Chrissie's Reviews > Indian Summer: The Secret History of the End of an Empire

Indian Summer by Alex von Tunzelmann
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Oct 19, 11

bookshelves: great-britain, history, india, bangladesh, bio, text-checked, pakistan, favorites
Read from June 29 to July 05, 2010

Concerning spoilers: this is a history book. I DO talk about India's history. If you consider that a spoiler, read no more. For me, reading the facts several times only helps to cement them into my head.

I loved this book from beginning to end. If you want a fiction that is light, do not read it. If you want to really understand the people that pulled off India's independence, then I highly recommend it. It is non-fiction, but of the best kind! You learn about the private and public lives of Nehru, Jinnah, Mahatma Gandhi, Louis(Dickie) and Edwina Mountbatten. The love affair between Edwina and Nehru and between Edwina and her husband Dickie are both amazing. Yes, both men truely loved her. She loved them both too! What the Mountbatten's pulled off is fascinating. You learn so much about Kashmir. Kashmir years before the partition is juxtaposed with the situation in Kashmir following partition, making the difference so alarmingly horrible. You learn a bit about the Indira Gandhi's corrupt and undemocratic leadership and the formation of Bangladesh in 1971. What is so wonderful is that although everything is very correct and factual with a million reference notes, the people come alive. It's the little tidbits that make the difference. And yes, you learn alot about the British royal family. Every page was interesting. Some bits were difficult for me simply b/c I had so much to learn. Don't shy away from the book if you know very little. You absorb what you can. The next book will teach you more, but this is a fabulous place for anybody to start. It is funny too. What some of the guys and gals do and say are priceless. Did you know that Mounbatten was killed by the IRA?! I didn't.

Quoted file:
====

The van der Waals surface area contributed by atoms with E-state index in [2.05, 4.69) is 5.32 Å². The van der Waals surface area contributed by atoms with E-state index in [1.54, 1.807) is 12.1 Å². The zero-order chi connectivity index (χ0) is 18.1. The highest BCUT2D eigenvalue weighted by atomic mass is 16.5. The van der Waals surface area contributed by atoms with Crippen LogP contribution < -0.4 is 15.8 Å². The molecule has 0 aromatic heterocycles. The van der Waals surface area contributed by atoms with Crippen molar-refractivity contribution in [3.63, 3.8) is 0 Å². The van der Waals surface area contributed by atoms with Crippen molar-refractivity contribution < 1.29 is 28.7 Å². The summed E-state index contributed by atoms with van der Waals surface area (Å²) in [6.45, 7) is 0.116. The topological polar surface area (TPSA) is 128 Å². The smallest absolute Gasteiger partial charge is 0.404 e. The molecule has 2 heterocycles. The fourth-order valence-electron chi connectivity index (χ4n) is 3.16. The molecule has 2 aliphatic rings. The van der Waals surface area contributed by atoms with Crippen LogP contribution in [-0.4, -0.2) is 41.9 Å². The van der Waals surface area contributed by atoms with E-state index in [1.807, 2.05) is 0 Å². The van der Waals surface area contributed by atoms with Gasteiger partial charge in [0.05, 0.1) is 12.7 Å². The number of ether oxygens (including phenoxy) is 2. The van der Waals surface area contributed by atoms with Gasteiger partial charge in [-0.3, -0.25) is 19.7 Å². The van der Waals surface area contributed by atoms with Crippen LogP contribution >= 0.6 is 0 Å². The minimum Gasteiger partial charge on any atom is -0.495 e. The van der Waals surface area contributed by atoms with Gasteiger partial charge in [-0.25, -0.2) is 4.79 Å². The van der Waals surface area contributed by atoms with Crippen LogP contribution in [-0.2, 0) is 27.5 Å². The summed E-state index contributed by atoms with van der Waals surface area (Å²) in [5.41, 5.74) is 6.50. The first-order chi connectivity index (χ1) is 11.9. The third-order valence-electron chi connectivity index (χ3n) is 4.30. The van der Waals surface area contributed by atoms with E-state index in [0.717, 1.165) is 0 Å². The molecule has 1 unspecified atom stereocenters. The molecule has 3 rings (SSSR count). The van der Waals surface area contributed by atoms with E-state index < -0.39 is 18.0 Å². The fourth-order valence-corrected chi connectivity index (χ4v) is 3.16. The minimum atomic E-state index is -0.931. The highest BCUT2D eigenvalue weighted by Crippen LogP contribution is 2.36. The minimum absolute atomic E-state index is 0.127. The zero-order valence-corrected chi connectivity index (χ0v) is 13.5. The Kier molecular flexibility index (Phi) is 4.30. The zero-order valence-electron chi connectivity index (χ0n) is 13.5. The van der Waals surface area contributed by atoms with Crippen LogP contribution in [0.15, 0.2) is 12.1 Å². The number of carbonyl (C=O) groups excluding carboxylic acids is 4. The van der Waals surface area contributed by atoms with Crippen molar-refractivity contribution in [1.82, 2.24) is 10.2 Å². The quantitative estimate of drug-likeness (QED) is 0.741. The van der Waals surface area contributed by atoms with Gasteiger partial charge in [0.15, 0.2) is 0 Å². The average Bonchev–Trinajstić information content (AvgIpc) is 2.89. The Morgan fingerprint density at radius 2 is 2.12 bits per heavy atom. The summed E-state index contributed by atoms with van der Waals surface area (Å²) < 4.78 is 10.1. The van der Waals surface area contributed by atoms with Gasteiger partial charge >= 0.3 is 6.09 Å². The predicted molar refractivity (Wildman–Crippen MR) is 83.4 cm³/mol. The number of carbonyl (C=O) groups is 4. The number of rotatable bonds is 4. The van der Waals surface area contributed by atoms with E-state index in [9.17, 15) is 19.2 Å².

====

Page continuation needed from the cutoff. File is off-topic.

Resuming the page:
Through page 235: This remains totally fascinating! If you want to understand why Kashmir is the big mess it is today, read this book. It is really amazing what Mountbatten accomplished. Maybe if he had taken a little more time there would have been less turmoil? Who knows! The photos are really fun. The pictures of my Mom and Dad fit exactly into this time period. Same clothes, same hair styles, same hats!

Through page 100: I certainly did not know that Indira Gandhi was NOT the daughter of Mohandas Gandhi(more commonly called Mahatma Gandhi). She was in fact the daughter of Jawaharlal Nehru. Indira married Feroze Gandhy, who in the 30s changed the spelling of his last name from Gandhy to Gandhi. Here again the personal relationships are peculiar. Feroze originally was attracted to Indira's mother, but she died in 1936. Then it was her daughter that caught his eye! The name change turned out to be quite a boon to his wife's future career! The more you read history, the more you become aware that changing your name was the thing to do at the beginning of the 20th Century!